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fig4: mRNA expression of glucocorticoid-responsive/stress-related genes in mice injected with corticosterone, or exposed to acute or chronic stress. (a and b) Corticosterone injection stimulates Avp and Id3 mRNA expression, respectively, in mouse PFC and HIPPO. Mice were injected intraperitoneally with corticosterone (CORT, 20 mg kg−1), and were killed at 0, 1, 3 and 24 h after the treatment. mRNA expression of indicated genes was measured with the SYBR Green real-time PCR using their specific primers. Bars represent mean±s.e. values of fold mRNA expression of Avp and Id3 in PFC (a) and HIPPO (b) in the presence (closed bars) or absence (open bars) of CORT injection. *P<0.05, **P<0.01, compared with the conditions indicated. (c and d) Acute stress differentially regulates mRNA expression of stress-related genes in mouse PFC and HIPPO. Mice were immobilized in a 50 ml falcon tube for 1 h, and were killed at 0, 1, 3 and 24 h after the treatment. mRNA expression of indicated genes was measured in PFC (c) and HIPPO (d) with the SYBR Green real-time PCR using their specific primers. Bars represent mean±s.e. values of fold mRNA expression of indicated genes in PFC (c) and HIPPO (d). *P<0.05, **P<0.01, compared with the conditions indicated. (e and f) Chronic stress differentially regulates mRNA expression of glucocorticoid-responsive/stress-related genes in mouse PFC and HIPPO. Mice were treated with chronic unpredictable stress for 28 days, and were killed after the treatment. mRNA expression of indicated genes was measured in PFC (e) and HIPPO (f) with SYBR Green real-time PCR using their specific primers. Bars represent mean±s.e. values of fold mRNA expression of indicated genes of stressed mice to that of control unstressed mice in PFC (e) and HIPPO (f). *P<0.05, **P<0.01, compared with the condition without chronic stress. HIPPO, hippocampus; mRNA, messenger RNA; PFC, prefrontal cortex.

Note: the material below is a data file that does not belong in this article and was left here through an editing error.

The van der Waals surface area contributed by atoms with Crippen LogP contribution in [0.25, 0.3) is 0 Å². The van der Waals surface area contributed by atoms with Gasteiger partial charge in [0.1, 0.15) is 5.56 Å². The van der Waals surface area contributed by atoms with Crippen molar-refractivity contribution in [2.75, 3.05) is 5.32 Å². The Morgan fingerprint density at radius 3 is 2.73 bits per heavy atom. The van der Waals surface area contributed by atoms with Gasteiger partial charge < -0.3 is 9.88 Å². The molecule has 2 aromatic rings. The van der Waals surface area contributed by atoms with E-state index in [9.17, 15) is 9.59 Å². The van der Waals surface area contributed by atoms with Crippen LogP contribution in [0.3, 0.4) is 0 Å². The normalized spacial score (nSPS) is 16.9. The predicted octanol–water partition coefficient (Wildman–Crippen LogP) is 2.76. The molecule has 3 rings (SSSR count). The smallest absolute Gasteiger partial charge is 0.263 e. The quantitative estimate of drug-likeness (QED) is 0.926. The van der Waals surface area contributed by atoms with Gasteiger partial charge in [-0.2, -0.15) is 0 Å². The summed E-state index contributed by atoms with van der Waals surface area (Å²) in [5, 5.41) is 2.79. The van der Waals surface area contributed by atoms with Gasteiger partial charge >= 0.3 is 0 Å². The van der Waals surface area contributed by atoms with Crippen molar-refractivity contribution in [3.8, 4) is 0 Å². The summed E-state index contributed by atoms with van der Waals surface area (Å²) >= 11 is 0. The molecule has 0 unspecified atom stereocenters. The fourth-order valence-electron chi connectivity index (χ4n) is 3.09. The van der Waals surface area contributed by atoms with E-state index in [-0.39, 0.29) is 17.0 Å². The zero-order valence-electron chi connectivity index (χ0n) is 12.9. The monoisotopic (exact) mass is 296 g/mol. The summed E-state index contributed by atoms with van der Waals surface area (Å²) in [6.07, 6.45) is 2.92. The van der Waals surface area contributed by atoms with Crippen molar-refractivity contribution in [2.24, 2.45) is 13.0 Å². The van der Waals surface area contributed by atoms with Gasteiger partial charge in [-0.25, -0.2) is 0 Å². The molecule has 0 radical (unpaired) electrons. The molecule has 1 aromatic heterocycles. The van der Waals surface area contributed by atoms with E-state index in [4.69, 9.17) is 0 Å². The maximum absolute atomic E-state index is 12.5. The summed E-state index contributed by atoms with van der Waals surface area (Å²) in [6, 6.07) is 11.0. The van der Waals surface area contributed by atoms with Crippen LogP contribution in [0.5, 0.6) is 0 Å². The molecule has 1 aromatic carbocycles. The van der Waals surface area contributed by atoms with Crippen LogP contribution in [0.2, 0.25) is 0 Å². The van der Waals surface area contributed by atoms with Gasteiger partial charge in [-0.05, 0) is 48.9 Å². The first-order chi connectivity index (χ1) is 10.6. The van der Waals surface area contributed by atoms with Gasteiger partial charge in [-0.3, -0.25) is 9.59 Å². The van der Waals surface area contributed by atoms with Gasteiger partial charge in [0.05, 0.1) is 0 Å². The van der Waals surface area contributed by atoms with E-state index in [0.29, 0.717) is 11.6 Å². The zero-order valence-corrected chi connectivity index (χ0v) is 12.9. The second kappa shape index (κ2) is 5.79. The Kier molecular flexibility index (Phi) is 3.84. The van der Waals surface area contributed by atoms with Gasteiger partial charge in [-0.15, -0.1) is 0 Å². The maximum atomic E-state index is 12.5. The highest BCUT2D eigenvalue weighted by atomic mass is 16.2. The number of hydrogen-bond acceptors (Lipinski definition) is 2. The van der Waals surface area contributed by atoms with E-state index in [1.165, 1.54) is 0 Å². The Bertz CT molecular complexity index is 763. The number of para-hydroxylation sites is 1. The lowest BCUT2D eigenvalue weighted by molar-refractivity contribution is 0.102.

Mentions: Among the glucocorticoid-responsive/stress-related genes that we used, CORT injection increased in PFC Id3 mRNA levels after 24 h and Avp mRNA levels after 3 and 24 h (Figure 4a), whereas it increased in HIPPO Id3 mRNA abundance after 3 and 24 h (Figure 4b). These results suggest that Id3, and possibly Avp in PFC, is the gene responsive to the elevation of circulating corticosterone in these brain areas, although several other genes, such as Bdnf, Crh and Sgk1, are reported to respond to glucocorticoids in vivo or in vitro.33, 34, 42, 46 We then examined mRNA expression of all these glucocorticoid-responsive/stress-related genes in PFC and HIPPO of the mice exposed to AS or CS. Results of the genes demonstrating statistically significant changes after exposure to AS are shown in Figures 4c and d. We also displayed results of the all-examined genes in Supplementary Figures 2a and b for convenience of comparison. AS markedly increased mRNA expression of Avp, Bdnf, FosB/ΔFosB, Nischarin and Rgd, and suppressed cFos and Ppp1r10 mRNA expression in PFC, whereas it increased Crh mRNA abundance and suppressed Avp, Id3, FosB/ΔFosB and Nischarin mRNA expression in HIPPO. These results suggest that the effect of AS on the mRNA expression of these genes is brain region-specific. Since the changes of mRNA expression profiles observed upon AS were completely different from those observed after CORT injection (particularly expression of Id3 and Avp), some regulatory mechanisms in addition to the elevation of circulating corticosterone are functional in the former case. In contrast to the effect of AS and CORT injection, CS stimulated mRNA expression of Htr1a and cFos in PFC and that of FosB/ΔFosB in HIPPO (Figures 4e and f), indicating that CS has quite different regulatory activity on the mRNA expression of glucocorticoid-responsive/stress-related genes compared with AS.